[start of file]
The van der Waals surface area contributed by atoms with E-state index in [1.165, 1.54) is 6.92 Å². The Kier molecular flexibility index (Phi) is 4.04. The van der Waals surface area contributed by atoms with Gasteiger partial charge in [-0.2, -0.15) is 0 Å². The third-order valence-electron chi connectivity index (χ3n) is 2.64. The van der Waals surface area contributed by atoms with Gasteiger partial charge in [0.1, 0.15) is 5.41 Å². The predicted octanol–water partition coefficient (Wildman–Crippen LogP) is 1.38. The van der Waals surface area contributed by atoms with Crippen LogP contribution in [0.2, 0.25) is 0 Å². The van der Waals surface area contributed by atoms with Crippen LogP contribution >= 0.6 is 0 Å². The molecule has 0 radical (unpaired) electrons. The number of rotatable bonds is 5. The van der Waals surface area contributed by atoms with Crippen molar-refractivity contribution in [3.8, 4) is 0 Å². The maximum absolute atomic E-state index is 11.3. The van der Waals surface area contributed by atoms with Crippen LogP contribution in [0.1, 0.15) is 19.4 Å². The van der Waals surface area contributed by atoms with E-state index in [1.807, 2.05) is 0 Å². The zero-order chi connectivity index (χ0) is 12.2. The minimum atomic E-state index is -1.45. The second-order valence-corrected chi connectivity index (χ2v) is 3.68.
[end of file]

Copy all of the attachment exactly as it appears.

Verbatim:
The van der Waals surface area contributed by atoms with E-state index in [1.165, 1.54) is 6.92 Å². The Kier molecular flexibility index (Phi) is 4.04. The van der Waals surface area contributed by atoms with Gasteiger partial charge in [-0.2, -0.15) is 0 Å². The third-order valence-electron chi connectivity index (χ3n) is 2.64. The van der Waals surface area contributed by atoms with Gasteiger partial charge in [0.1, 0.15) is 5.41 Å². The predicted octanol–water partition coefficient (Wildman–Crippen LogP) is 1.38. The van der Waals surface area contributed by atoms with Crippen LogP contribution in [0.2, 0.25) is 0 Å². The van der Waals surface area contributed by atoms with Crippen LogP contribution >= 0.6 is 0 Å². The molecule has 0 radical (unpaired) electrons. The number of rotatable bonds is 5. The van der Waals surface area contributed by atoms with Crippen molar-refractivity contribution in [3.8, 4) is 0 Å². The maximum absolute atomic E-state index is 11.3. The van der Waals surface area contributed by atoms with Crippen LogP contribution in [0.1, 0.15) is 19.4 Å². The van der Waals surface area contributed by atoms with E-state index in [1.807, 2.05) is 0 Å². The zero-order chi connectivity index (χ0) is 12.2. The minimum atomic E-state index is -1.45. The second-order valence-corrected chi connectivity index (χ2v) is 3.68.